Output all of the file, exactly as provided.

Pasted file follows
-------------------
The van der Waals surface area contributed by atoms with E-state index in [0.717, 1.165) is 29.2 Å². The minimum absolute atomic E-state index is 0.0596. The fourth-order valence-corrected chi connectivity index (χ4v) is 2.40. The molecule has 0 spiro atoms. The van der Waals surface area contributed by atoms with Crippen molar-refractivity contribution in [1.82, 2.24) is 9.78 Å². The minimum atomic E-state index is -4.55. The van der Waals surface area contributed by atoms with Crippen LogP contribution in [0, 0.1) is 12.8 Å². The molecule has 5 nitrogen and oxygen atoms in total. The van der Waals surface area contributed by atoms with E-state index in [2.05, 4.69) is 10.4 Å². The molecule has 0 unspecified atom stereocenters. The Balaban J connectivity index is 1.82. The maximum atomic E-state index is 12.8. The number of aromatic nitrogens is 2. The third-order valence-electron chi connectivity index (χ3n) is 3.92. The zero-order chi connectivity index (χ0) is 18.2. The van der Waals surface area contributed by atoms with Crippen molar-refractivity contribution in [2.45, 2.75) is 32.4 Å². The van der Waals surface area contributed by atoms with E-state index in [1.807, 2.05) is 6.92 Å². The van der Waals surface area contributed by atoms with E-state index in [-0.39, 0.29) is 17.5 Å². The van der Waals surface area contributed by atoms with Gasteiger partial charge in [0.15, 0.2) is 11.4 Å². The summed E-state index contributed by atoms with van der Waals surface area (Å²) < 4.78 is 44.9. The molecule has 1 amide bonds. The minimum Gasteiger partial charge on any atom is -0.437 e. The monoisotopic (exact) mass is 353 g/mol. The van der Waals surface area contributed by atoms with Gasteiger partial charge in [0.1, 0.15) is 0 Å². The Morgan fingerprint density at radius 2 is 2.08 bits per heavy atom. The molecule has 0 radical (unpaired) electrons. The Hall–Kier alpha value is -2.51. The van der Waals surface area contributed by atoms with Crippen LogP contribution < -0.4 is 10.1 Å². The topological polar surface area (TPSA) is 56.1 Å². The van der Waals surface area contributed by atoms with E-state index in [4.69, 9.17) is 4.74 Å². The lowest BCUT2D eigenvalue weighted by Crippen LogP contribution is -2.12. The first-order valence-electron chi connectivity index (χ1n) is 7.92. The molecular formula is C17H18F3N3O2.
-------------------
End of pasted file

The van der Waals surface area contributed by atoms with E-state index in [0.717, 1.165) is 29.2 Å². The minimum absolute atomic E-state index is 0.0596. The fourth-order valence-corrected chi connectivity index (χ4v) is 2.40. The molecule has 0 spiro atoms. The van der Waals surface area contributed by atoms with Crippen molar-refractivity contribution in [1.82, 2.24) is 9.78 Å². The minimum atomic E-state index is -4.55. The van der Waals surface area contributed by atoms with Crippen LogP contribution in [0, 0.1) is 12.8 Å². The molecule has 5 nitrogen and oxygen atoms in total. The van der Waals surface area contributed by atoms with E-state index in [2.05, 4.69) is 10.4 Å². The molecule has 0 unspecified atom stereocenters. The Balaban J connectivity index is 1.82. The maximum atomic E-state index is 12.8. The number of aromatic nitrogens is 2. The third-order valence-electron chi connectivity index (χ3n) is 3.92. The zero-order chi connectivity index (χ0) is 18.2. The van der Waals surface area contributed by atoms with Crippen molar-refractivity contribution in [2.45, 2.75) is 32.4 Å². The van der Waals surface area contributed by atoms with E-state index in [1.807, 2.05) is 6.92 Å². The van der Waals surface area contributed by atoms with E-state index in [-0.39, 0.29) is 17.5 Å². The van der Waals surface area contributed by atoms with Gasteiger partial charge in [0.15, 0.2) is 11.4 Å². The summed E-state index contributed by atoms with van der Waals surface area (Å²) < 4.78 is 44.9. The molecule has 1 amide bonds. The minimum Gasteiger partial charge on any atom is -0.437 e. The monoisotopic (exact) mass is 353 g/mol. The van der Waals surface area contributed by atoms with Gasteiger partial charge in [0.1, 0.15) is 0 Å². The Morgan fingerprint density at radius 2 is 2.08 bits per heavy atom. The molecule has 0 radical (unpaired) electrons. The Hall–Kier alpha value is -2.51. The van der Waals surface area contributed by atoms with Crippen LogP contribution < -0.4 is 10.1 Å². The topological polar surface area (TPSA) is 56.1 Å². The van der Waals surface area contributed by atoms with E-state index in [4.69, 9.17) is 4.74 Å². The lowest BCUT2D eigenvalue weighted by Crippen LogP contribution is -2.12. The first-order valence-electron chi connectivity index (χ1n) is 7.92. The molecular formula is C17H18F3N3O2.